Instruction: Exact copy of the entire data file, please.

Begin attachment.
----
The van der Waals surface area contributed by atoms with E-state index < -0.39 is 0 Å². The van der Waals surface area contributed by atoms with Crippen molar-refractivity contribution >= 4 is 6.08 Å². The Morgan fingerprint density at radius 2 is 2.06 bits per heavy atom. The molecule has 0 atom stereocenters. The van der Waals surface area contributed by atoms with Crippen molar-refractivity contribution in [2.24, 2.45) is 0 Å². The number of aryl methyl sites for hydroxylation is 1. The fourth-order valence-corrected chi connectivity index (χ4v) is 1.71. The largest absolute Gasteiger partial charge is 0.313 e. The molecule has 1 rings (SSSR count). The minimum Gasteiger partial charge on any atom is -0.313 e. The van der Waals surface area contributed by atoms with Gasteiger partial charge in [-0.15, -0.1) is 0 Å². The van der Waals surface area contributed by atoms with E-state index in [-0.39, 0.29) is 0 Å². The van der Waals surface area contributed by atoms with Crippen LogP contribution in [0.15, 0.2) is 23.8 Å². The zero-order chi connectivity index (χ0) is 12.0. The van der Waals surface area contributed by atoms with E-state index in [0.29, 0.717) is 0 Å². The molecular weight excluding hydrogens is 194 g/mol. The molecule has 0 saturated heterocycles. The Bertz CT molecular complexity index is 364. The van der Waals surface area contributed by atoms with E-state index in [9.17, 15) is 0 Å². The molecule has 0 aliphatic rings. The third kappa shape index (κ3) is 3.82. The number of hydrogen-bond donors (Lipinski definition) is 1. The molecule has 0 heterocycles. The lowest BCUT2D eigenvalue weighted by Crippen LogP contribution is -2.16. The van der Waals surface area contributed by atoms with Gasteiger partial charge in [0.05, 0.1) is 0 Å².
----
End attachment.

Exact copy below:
The van der Waals surface area contributed by atoms with E-state index < -0.39 is 0 Å². The van der Waals surface area contributed by atoms with Crippen molar-refractivity contribution >= 4 is 6.08 Å². The Morgan fingerprint density at radius 2 is 2.06 bits per heavy atom. The molecule has 0 atom stereocenters. The van der Waals surface area contributed by atoms with Crippen molar-refractivity contribution in [2.24, 2.45) is 0 Å². The number of aryl methyl sites for hydroxylation is 1. The fourth-order valence-corrected chi connectivity index (χ4v) is 1.71. The largest absolute Gasteiger partial charge is 0.313 e. The molecule has 1 rings (SSSR count). The minimum Gasteiger partial charge on any atom is -0.313 e. The van der Waals surface area contributed by atoms with Gasteiger partial charge in [-0.15, -0.1) is 0 Å². The van der Waals surface area contributed by atoms with E-state index in [-0.39, 0.29) is 0 Å². The van der Waals surface area contributed by atoms with Crippen LogP contribution in [0.15, 0.2) is 23.8 Å². The zero-order chi connectivity index (χ0) is 12.0. The van der Waals surface area contributed by atoms with E-state index in [0.29, 0.717) is 0 Å². The molecular weight excluding hydrogens is 194 g/mol. The molecule has 0 saturated heterocycles. The Bertz CT molecular complexity index is 364. The van der Waals surface area contributed by atoms with E-state index in [9.17, 15) is 0 Å². The molecule has 0 aliphatic rings. The third kappa shape index (κ3) is 3.82. The number of hydrogen-bond donors (Lipinski definition) is 1. The molecule has 0 heterocycles. The lowest BCUT2D eigenvalue weighted by Crippen LogP contribution is -2.16. The van der Waals surface area contributed by atoms with Gasteiger partial charge in [0.05, 0.1) is 0 Å².